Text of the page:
Friday, February 1, 2013

Plague of Locusts

My children often request to have me tell them stories. Not read them books. Yes, they do request that quite often. But what they like the best is when I recite those familiar stories to them from memory. Goldilocks and the Three Bears is a frequent one we tell. The Three Little Pigs is another one they love to hear. On Wednesday, James begged me to tell him about Moses again. (We had read about Moses during devotions the previous night, so it was fresh in his mind.)

We sat down on the couch and I told him about Moses. I started at his birth and continued until He led the Israelites out of Egypt and into the wilderness. I covered the plagues. How after the hail that destroyed their food crop, God sent locusts to devour whatever food remained. Then I had to explain locusts. Well, here in Southwest Florida, we have these enormous 3" Lubber Grasshoppers that are bright orange. They really are much as an insect can be, at least. I explained that the locusts are similar to these grasshoppers, which he knows eat everything in sight and have no predators. James got the point...those locusts were not a good thing!

Later that evening we went outside to water our garden and trees. When I got to the yellow pot that holds a blueberry plant and began watering, I noticed the sihlouettes of many creepy crawlies climbing up the opposite side of the pot. When I walked around to check it out, I noticed a parade of baby Lubber Grasshoppers making their way up out of the grass.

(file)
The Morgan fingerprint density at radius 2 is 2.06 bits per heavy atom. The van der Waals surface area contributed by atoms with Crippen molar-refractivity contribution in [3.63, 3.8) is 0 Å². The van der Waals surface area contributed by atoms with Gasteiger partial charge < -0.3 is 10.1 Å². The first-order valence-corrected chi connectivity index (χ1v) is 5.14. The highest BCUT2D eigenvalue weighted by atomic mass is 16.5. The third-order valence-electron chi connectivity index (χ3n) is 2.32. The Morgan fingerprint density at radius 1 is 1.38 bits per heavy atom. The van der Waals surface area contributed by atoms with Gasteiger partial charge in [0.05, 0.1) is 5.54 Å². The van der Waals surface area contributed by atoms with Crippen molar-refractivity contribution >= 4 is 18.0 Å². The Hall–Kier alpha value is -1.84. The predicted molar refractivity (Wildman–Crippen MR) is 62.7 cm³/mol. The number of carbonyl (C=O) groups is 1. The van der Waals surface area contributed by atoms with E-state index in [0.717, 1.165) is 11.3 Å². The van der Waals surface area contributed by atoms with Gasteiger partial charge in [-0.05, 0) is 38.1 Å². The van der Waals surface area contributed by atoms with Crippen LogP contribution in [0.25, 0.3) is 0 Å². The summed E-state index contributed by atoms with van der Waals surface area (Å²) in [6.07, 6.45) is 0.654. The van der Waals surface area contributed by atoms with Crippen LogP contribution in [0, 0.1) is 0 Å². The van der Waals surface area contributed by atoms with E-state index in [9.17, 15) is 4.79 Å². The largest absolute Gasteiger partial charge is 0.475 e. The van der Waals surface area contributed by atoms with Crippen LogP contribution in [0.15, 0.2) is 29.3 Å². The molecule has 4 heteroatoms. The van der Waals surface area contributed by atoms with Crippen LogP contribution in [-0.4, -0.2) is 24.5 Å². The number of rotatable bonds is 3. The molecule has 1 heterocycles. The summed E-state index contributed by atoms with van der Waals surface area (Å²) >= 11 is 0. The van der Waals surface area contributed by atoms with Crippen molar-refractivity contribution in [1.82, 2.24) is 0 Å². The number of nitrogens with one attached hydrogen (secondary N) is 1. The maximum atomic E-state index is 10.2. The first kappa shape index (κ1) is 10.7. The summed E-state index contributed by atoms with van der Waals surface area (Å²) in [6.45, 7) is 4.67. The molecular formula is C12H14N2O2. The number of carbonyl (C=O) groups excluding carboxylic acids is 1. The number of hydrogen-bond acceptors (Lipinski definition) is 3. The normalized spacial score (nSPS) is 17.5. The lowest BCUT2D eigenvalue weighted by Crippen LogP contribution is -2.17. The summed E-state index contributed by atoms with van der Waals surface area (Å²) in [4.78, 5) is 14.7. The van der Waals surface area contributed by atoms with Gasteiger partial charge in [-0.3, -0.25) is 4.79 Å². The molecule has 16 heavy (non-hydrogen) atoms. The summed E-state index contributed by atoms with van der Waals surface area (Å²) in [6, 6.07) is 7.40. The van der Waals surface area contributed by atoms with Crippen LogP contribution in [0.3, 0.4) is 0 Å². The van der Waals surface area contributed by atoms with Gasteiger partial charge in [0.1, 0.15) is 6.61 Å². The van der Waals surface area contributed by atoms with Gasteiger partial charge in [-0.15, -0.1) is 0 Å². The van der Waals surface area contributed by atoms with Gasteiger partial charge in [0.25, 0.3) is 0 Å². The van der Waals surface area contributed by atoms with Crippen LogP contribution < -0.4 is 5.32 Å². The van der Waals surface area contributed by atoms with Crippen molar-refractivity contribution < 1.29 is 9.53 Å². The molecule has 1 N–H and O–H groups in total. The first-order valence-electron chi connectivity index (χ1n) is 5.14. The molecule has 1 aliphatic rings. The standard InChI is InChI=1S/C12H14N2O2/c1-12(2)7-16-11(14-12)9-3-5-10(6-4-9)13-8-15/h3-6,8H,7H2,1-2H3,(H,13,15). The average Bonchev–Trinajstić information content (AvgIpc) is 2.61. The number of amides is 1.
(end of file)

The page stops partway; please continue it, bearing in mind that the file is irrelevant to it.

This is only about a third of them. The kids were having fun poking them to make them hop.

 I'm sure you can imagine the expression on James' face when I called him over and showed him! He went from his "Oh, neat!" face to his, "Wait, what are those?" face and then to his, "Uh-Oh! Not good!" face. Too cute! By the time I got my camera, the kids had scared most of them away...but I did manage to snap a few shots before they were all gone..

It was so neat to be able to see them as babies. They start out so very tiny, and grow up to be the largest grasshopper I have ever seen!

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